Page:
Govt. Attorney Indicted In Bribery Scandal
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A high-ranking attorney at the Homeland Security agency that enforces immigration laws and protects the U.S. against terrorist attacks has been indicted by a grand jury for accepting hundreds of thousands of dollars in bribes from illegal immigrants seeking American citizenship.
The assistant chief counsel for U.S. Immigration and Customs Enforcement (ICE) had been arrested in June after a lengthy federal probe and, this week, a grand jury delivered a 75-count indictment charging him with bribery, money laundering, federal worker’s compensation fraud and a series of other serious crimes.
Federal authorities say that the assistant chief ICE counsel (Constantine Kallas) and his wife, who has also been indicted, accepted hefty cash bribes from dozens of foreigners seeking documents to stay in the U.S. In fact, when he was arrested at a southern California Indian tribe casino, Kallas had just accepted a $20,000 bribe.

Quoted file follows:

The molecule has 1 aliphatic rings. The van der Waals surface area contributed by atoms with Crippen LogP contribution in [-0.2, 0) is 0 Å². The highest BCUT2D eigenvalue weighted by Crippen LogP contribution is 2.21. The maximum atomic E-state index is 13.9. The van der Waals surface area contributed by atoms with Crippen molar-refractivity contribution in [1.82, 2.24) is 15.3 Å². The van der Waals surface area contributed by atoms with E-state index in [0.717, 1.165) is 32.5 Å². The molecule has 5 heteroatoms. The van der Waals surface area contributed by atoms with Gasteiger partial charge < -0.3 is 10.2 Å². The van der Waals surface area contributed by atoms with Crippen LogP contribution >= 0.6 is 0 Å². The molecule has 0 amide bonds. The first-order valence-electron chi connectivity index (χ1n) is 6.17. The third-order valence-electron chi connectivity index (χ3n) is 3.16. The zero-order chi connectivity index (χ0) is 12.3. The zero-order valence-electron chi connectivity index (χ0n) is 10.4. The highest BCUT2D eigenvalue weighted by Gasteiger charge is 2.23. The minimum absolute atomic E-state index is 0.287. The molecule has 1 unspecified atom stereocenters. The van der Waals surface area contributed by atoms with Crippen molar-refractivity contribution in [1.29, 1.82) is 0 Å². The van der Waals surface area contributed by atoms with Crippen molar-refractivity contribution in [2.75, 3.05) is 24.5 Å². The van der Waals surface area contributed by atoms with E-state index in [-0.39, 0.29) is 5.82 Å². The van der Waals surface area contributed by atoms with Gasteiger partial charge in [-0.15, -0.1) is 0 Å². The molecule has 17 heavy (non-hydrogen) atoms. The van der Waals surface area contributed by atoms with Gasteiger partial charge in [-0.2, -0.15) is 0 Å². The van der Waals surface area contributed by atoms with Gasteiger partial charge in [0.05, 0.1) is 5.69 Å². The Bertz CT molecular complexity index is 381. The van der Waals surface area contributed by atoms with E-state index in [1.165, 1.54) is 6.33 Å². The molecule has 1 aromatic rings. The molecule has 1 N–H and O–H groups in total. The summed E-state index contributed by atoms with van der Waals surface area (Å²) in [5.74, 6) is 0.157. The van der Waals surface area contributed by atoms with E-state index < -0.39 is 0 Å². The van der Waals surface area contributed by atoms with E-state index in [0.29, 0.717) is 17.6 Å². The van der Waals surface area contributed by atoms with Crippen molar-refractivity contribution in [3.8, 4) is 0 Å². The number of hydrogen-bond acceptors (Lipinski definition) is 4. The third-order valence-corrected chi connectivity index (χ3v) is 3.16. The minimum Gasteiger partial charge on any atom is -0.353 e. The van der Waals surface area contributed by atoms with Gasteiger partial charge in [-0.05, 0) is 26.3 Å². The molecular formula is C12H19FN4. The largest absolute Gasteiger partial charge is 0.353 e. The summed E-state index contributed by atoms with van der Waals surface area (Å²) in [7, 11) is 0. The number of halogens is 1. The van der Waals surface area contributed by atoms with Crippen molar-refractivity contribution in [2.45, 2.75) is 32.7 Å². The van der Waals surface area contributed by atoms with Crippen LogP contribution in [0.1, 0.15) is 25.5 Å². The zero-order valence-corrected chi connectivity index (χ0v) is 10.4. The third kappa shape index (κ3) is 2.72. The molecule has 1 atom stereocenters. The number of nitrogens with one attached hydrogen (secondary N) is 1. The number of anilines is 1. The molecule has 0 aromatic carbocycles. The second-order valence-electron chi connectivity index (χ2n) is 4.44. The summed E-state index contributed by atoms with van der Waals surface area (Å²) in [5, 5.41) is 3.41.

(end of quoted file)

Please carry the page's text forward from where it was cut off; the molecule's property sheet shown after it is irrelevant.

Kallas and his wife also set up two fake companies and filed false employment petitions with the federal government for dozens of illegal immigrants and at least two legal residents. Nearly $1 million beyond Kallas’ government salary had been deposited in his bank accounts in the last few years, presumably bribe money.
Similar internal corruption has infested other Homeland Security agencies responsible for protecting the nation against foreign threats in the last few years. However, the problem has been most rampant on the front lines rather than the corporate offices like in this case.
Corruption is so widespread among federal officers guarding the U.S.-Mexico border that the government created an internal web site devoted to recently convicted border agents. Dozens of U.S. Customs and Border Protection agents have been bribed with cash and attractive women to assure the safe passage of truckloads of illegal immigrants, drugs and other contraband into the U.S.